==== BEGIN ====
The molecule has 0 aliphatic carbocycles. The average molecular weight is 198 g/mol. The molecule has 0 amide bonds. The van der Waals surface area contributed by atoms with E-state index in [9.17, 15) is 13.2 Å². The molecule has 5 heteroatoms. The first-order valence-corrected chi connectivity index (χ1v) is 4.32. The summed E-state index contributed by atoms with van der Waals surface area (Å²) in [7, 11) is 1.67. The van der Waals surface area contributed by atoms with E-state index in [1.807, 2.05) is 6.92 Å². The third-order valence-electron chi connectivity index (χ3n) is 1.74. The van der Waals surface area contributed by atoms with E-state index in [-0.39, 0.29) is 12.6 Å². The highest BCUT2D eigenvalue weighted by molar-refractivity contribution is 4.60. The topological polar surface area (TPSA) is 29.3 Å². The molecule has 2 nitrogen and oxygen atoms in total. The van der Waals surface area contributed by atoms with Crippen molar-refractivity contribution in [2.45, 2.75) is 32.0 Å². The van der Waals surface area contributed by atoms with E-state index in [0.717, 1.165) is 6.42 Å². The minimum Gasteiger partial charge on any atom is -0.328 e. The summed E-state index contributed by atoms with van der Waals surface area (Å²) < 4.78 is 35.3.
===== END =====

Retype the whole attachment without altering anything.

The molecule has 0 aliphatic carbocycles. The average molecular weight is 198 g/mol. The molecule has 0 amide bonds. The van der Waals surface area contributed by atoms with E-state index in [9.17, 15) is 13.2 Å². The molecule has 5 heteroatoms. The first-order valence-corrected chi connectivity index (χ1v) is 4.32. The summed E-state index contributed by atoms with van der Waals surface area (Å²) in [7, 11) is 1.67. The van der Waals surface area contributed by atoms with E-state index in [1.807, 2.05) is 6.92 Å². The third-order valence-electron chi connectivity index (χ3n) is 1.74. The van der Waals surface area contributed by atoms with E-state index in [-0.39, 0.29) is 12.6 Å². The highest BCUT2D eigenvalue weighted by molar-refractivity contribution is 4.60. The topological polar surface area (TPSA) is 29.3 Å². The molecule has 2 nitrogen and oxygen atoms in total. The van der Waals surface area contributed by atoms with Crippen molar-refractivity contribution in [2.45, 2.75) is 32.0 Å². The van der Waals surface area contributed by atoms with E-state index in [0.717, 1.165) is 6.42 Å². The minimum Gasteiger partial charge on any atom is -0.328 e. The summed E-state index contributed by atoms with van der Waals surface area (Å²) < 4.78 is 35.3.